Whose House? Biden’s House

Faced with ill-behaved children, Biden, the adult, did what you’re supposed to do: He put them in their place

February 8, 2023 3:57 pm

WASHINGTON, DC – FEBRUARY 07: U.S. Rep. Marjorie Taylor Greene (R-GA) gives a thumbs down during President Joe Biden’s State of the Union address during a joint meeting of Congress in the House Chamber of the U.S. Capitol on February 07, 2023 in Washington, DC. The speech marks Biden’s first address to the new Republican-controlled House. (Photo by Win McNamee/Getty Images)

Normally, when you’re a guest in someone’s house, it’s good manners to roll with the punches, and take whatever comes your way.

Bed too hard? It’s only one night. You’ll live. Don’t like the soup they served for dinner? Maybe you packed snacks in your duffle bag. And if someone says something off-color or hostile at the table, you nod, smile, and file it away for next time.

And then there’s President Joe Biden, who showed no inclination to take any grief from an openly hostile, Republican-controlled House of Representatives as he delivered his State of the Union address on Tuesday night.

Biden served for decades in the glorified AirBnB at the other end of Pennsylvania Avenue from his current residence, knows its rules, knows when to compromise and when to counter-punch, and gave as good as he got from a clown-car GOP backbench that called him a liar – and more.

U.S. Rep. Marjorie Taylor Greene, R-Ga., opened the hostilities, accusing Biden of lying when he said Republicans were planning to sunset Social Security and Medicare.

Never mind that there was more than a grain of truth in the charge – it was included in a GOP re-election platform authored by U.S. Sen. Rick Scott, R-Fla., that Republicans could not run away from fast enough during the 2022 midterm elections.

Democrats dined out on the platform to great effect, occasionally straining the limits of credulity, even as they effectively neutralized what was supposed to be a banner year for the GOP.

Breaking from his script, Biden took on his critics on live TV, telling them he was pleased there was no plan to attack the bedrock entitlement programs.

“I’m glad to see – no, I tell you, I enjoy conversion,” Biden punched back, all but setting the stage for his 2024 re-election bid.

He similarly parried with GOP lawmakers who blamed him for the illegal drugs smuggled across the nation’s southern border. Another lawmaker lobbed an expletive, according to the New York Times.

And acknowledging GOP lawmakers who were mulling an effort to repeal the administration’s landmark Inflation Reduction Act, Biden had his rejoinder at the ready.

“That’s OK,” he quipped. “As my coach would say, ‘lots of luck in your senior year.’”

And Biden couldn’t resist jabs at Republicans who have disparaged the $1.2 trillion infrastructure law, but who have been only too happy to take the money for the projects that it’s underwritten back home.

Granted, Biden stretched the truth on his job-creation claims and on efforts to tame the exporting of American jobs, as the Washington Post pointed out. On the other hand, acts of rhetorical gymnastics are hardly surprising in a speech that basically amounts to a victory lap.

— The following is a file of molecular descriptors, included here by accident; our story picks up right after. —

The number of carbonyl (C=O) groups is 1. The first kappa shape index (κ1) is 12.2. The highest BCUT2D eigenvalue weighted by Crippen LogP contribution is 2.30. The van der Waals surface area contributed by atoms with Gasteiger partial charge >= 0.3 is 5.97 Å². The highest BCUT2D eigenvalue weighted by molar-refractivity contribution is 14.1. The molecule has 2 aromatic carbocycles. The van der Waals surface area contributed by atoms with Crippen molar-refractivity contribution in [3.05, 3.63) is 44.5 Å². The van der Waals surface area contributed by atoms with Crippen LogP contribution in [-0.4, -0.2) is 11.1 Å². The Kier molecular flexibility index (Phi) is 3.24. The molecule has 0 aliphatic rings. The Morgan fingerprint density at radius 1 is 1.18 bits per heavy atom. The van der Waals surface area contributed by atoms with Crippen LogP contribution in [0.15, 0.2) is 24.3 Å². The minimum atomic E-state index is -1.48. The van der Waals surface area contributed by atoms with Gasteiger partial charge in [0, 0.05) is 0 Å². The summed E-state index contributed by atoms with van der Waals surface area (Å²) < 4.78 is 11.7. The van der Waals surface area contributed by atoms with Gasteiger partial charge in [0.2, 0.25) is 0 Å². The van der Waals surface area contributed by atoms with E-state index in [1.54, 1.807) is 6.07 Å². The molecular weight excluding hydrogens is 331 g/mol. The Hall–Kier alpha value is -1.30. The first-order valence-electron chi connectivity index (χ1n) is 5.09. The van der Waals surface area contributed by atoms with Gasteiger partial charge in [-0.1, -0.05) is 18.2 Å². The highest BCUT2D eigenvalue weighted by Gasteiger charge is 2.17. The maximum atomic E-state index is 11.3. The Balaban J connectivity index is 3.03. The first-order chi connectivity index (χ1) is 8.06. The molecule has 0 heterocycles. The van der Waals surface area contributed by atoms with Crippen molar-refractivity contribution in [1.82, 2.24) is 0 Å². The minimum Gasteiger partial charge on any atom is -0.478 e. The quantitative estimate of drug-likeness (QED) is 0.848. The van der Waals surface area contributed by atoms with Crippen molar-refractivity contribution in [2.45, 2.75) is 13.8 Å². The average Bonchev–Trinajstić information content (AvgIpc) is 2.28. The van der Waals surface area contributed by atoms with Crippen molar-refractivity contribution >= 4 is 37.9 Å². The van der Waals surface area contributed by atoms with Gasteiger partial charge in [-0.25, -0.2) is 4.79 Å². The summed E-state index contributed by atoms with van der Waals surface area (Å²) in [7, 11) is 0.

But if Republicans were surprised by the vigor of Biden’s rebuttals, they have only themselves to blame.

For the last two years, the conservative echo chamber has trafficked in the fiction that Biden, 80, is too weak and infirm to lead effectively, only to get their hats handed to them as the Democrat revived his presidency, and with it, his party’s political fortunes in 2022, as Politico noted last fall.

It’s also worth pointing out that these are the same Republicans who maintain a slavish loyalty to the 76-year-old master of Mar-A-Lago, whose capacity for self-sabotage is bottomless, and whose legal problems appear equally depthless.

Biden opened his speech with an appeal for bipartisan cooperation, arguing that Republicans and Democrats had worked together in the prior Congress, and could do so again in the GOP-controlled House.

“The people sent us a clear message. Fighting for the sake of fighting, power for the sake of power, conflict for the sake of conflict gets us nowhere,” Biden said.

In the end, though, it was Republicans, with their jibes and boos, who came off looking foolish and ill-equipped to govern — which couldn’t have cheered U.S. House Speaker Kevin McCarthy, R-Calif., (who was forced to shush his own members) as he sits down to negotiate with the White House over the debt limit.

But that’s the modern GOP. The former president tore up, then burned, the etiquette manual, leaving his acolytes believing they could behave as they please.

And Biden, ever the adult in the room, handled them the same way you handle ill-mannered children who refuse to behave around the table.

He put them in their place with grace and humor — but with no mistake about who was in charge.

This commentary was published earlier by the Pennsylvania Capital-Star, an affiliate of the nonprofit States Newsroom network which includes the Florida Phoenix.

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John Micek
John Micek

A 3-decade veteran of the news business, John L. Micek is the Pennsylvania Capital-Star's Editor-in-Chief. An award-winning political reporter, Micek’s career has taken him from small town meetings and Chicago City Hall to Congress and the Pennsylvania Capitol. His weekly column on U.S. politics is syndicated to 800 newspapers nationwide by Cagle Syndicate. He also contributes commentary and analysis to broadcast outlets in the U.S., Canada and the U.K. Micek’s first novel, “Ordinary Angels,” was released in 2019 by Sunbury Press.